Then, she starts a small investigation inside herself as to what could have happened to the couple, and why? But before she can get very far, she’s approached by police and investigators, and they need her alibi, because something really wrong has happened. The problem? Rachel’s drinking has gotten in the way of her memory, and now she’s in deep – but she’s about to get herself in even deeper.
So, okay, I’d already read this book, so I pretty much knew what to expect when going to see the movie. And I’ll say, the movie really brought the book to life – although there were some parts that were definitely more sensationalized, for film’s sake.
However, there were a few themes in the movie that seemed obvious, but I didn’t notice them while reading the book. I don’t know if I just didn’t notice them in the book, or if they weren’t there, and were added into the film. These themes are:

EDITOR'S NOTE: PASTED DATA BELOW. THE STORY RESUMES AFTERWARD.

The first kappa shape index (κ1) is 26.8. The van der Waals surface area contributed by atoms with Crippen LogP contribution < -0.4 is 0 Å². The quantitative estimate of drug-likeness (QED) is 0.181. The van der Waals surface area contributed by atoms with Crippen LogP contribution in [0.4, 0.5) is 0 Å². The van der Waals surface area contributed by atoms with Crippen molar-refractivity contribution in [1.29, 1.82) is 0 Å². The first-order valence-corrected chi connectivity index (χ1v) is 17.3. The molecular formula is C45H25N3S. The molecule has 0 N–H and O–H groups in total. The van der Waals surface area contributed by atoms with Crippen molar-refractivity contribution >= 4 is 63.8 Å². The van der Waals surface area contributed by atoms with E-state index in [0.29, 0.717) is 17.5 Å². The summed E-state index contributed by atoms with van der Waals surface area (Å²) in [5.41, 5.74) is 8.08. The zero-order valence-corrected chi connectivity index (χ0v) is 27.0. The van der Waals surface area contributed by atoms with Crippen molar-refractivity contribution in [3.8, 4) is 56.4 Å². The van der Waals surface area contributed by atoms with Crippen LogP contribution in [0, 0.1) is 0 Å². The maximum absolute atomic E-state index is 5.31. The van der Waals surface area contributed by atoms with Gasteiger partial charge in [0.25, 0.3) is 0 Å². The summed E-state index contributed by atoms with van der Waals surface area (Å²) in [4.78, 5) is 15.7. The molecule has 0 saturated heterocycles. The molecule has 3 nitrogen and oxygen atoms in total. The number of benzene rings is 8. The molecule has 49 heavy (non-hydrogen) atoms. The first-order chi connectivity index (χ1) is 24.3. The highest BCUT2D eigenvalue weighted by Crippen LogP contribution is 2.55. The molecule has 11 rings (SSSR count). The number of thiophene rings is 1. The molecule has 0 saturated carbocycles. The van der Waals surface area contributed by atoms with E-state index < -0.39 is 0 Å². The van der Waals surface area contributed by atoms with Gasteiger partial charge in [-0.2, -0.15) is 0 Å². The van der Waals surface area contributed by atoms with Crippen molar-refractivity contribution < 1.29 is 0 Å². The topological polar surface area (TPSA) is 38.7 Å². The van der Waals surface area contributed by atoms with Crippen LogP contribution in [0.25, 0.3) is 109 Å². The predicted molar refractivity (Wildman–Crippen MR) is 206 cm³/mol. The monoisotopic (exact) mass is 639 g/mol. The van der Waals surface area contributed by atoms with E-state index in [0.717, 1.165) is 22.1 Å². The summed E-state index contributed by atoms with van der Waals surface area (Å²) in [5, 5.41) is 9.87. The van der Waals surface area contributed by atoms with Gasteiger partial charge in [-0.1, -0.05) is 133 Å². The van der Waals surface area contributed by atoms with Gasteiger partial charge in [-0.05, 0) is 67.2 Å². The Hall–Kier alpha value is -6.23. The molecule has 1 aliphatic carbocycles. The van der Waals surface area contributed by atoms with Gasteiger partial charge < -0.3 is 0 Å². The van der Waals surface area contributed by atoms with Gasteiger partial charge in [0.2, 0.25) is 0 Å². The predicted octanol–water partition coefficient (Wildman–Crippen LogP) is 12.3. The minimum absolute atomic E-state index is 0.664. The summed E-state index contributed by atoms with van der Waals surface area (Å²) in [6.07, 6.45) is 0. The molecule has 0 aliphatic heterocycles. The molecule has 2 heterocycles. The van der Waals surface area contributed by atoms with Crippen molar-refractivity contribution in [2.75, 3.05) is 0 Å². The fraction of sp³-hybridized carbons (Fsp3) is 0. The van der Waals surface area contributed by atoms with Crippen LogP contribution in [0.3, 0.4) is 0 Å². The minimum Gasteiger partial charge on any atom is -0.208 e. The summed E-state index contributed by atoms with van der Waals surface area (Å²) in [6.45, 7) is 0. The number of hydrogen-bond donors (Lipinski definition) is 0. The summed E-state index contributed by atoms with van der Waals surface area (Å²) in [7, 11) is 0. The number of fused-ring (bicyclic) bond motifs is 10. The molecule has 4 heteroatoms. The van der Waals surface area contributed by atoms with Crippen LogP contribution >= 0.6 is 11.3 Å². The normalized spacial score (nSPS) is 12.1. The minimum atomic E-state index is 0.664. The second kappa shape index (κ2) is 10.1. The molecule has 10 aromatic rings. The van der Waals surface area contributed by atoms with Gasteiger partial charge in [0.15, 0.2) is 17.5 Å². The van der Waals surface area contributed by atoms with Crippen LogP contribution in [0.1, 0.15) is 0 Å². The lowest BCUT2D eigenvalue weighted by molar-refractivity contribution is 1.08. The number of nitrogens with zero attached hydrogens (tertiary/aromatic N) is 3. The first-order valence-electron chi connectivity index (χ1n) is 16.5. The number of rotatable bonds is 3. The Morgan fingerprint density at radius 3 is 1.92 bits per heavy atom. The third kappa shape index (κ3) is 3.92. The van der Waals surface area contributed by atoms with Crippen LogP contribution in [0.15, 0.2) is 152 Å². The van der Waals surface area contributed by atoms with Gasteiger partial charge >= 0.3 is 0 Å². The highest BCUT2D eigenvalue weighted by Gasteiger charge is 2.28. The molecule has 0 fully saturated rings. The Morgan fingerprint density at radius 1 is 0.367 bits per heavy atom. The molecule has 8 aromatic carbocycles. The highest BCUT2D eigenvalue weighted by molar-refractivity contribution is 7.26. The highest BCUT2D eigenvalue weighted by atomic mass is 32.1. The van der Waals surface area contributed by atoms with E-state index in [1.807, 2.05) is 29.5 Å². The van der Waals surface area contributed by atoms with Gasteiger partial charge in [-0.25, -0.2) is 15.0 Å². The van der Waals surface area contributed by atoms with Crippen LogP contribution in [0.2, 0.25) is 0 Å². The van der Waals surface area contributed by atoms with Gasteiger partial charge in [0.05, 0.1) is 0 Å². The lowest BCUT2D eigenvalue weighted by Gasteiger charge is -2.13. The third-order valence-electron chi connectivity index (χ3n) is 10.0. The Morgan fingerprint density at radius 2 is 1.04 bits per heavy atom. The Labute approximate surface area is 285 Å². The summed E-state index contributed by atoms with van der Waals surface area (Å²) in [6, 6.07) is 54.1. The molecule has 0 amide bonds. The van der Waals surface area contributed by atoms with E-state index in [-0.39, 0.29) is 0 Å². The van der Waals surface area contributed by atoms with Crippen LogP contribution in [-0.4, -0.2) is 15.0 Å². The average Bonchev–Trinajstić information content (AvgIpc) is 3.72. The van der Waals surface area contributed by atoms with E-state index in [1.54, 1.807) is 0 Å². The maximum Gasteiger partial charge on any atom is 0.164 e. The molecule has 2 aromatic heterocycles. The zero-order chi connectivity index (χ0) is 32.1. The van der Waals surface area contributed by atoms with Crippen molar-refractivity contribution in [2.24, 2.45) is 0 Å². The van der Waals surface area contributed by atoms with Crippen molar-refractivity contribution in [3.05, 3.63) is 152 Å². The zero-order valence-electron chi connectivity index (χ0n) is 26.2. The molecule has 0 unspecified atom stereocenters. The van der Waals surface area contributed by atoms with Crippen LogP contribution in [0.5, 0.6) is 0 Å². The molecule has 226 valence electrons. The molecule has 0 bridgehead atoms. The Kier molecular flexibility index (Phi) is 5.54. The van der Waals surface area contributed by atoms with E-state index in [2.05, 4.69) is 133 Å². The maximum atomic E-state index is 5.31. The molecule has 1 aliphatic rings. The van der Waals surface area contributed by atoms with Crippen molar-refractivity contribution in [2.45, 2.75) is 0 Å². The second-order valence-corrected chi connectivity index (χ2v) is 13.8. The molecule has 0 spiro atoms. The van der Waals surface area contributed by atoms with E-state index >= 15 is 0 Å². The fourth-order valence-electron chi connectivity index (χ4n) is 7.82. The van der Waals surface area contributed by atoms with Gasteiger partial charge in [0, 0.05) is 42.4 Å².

Yes, obviously Rachel is an alcoholic, so there is lots of drinking throughout the movie. However, there’s also things outside of the drinking: such as, what people around her think of her drinking – from strangers on the bus and people in the park. Her ex husband also tells her that her drinking is what got him fired from his job – which turns out not to be true. Alcohol is also used as a truth serum, as Rachel is offered it many times in order to tell stories or act a certain way.
The memory is an interesting thing; and sometimes our mind does us favors by altering the way we remember things – which is huge in the movie. In Rachel’s case, she often relies on others to tell her what happened, because she was usually to drunk to recall. However, what if they’re not telling the truth? Then her memory has to make itself up – and she’s technically remembering things that didn’t happen. This really hit home for me. I’ve definitely had my ways with alcohol, and have had many nights where I need to stitch things together in order to remember them. I’ve also been “that girl”, drunk in public, and unaware of my surroundings. Seeing these parts of the movie was jarring to me.